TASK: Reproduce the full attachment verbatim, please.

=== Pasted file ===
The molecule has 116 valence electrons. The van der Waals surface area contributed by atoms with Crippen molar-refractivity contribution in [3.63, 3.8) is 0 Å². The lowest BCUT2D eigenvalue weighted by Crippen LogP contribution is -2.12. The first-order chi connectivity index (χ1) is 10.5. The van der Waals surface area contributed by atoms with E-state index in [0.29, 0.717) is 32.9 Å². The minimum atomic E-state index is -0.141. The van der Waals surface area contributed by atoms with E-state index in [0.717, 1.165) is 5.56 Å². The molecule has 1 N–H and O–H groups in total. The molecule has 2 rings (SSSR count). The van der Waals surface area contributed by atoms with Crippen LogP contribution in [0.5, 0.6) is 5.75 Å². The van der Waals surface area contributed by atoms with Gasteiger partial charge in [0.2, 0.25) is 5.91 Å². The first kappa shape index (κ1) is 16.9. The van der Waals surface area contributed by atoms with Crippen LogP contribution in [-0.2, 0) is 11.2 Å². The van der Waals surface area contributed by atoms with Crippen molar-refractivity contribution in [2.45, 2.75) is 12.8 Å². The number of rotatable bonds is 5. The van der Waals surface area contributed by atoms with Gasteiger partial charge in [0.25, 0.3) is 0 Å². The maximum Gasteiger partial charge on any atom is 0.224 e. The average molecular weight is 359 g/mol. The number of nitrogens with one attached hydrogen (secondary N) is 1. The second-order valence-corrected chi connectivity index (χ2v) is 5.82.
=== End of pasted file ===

The molecule has 116 valence electrons. The van der Waals surface area contributed by atoms with Crippen molar-refractivity contribution in [3.63, 3.8) is 0 Å². The lowest BCUT2D eigenvalue weighted by Crippen LogP contribution is -2.12. The first-order chi connectivity index (χ1) is 10.5. The van der Waals surface area contributed by atoms with E-state index in [0.29, 0.717) is 32.9 Å². The minimum atomic E-state index is -0.141. The van der Waals surface area contributed by atoms with E-state index in [0.717, 1.165) is 5.56 Å². The molecule has 1 N–H and O–H groups in total. The molecule has 2 rings (SSSR count). The van der Waals surface area contributed by atoms with Crippen LogP contribution in [0.5, 0.6) is 5.75 Å². The van der Waals surface area contributed by atoms with Gasteiger partial charge in [0.2, 0.25) is 5.91 Å². The first kappa shape index (κ1) is 16.9. The van der Waals surface area contributed by atoms with Crippen LogP contribution in [-0.2, 0) is 11.2 Å². The van der Waals surface area contributed by atoms with Crippen molar-refractivity contribution in [2.45, 2.75) is 12.8 Å². The number of rotatable bonds is 5. The van der Waals surface area contributed by atoms with Gasteiger partial charge in [0.25, 0.3) is 0 Å². The maximum Gasteiger partial charge on any atom is 0.224 e. The average molecular weight is 359 g/mol. The number of nitrogens with one attached hydrogen (secondary N) is 1. The second-order valence-corrected chi connectivity index (χ2v) is 5.82.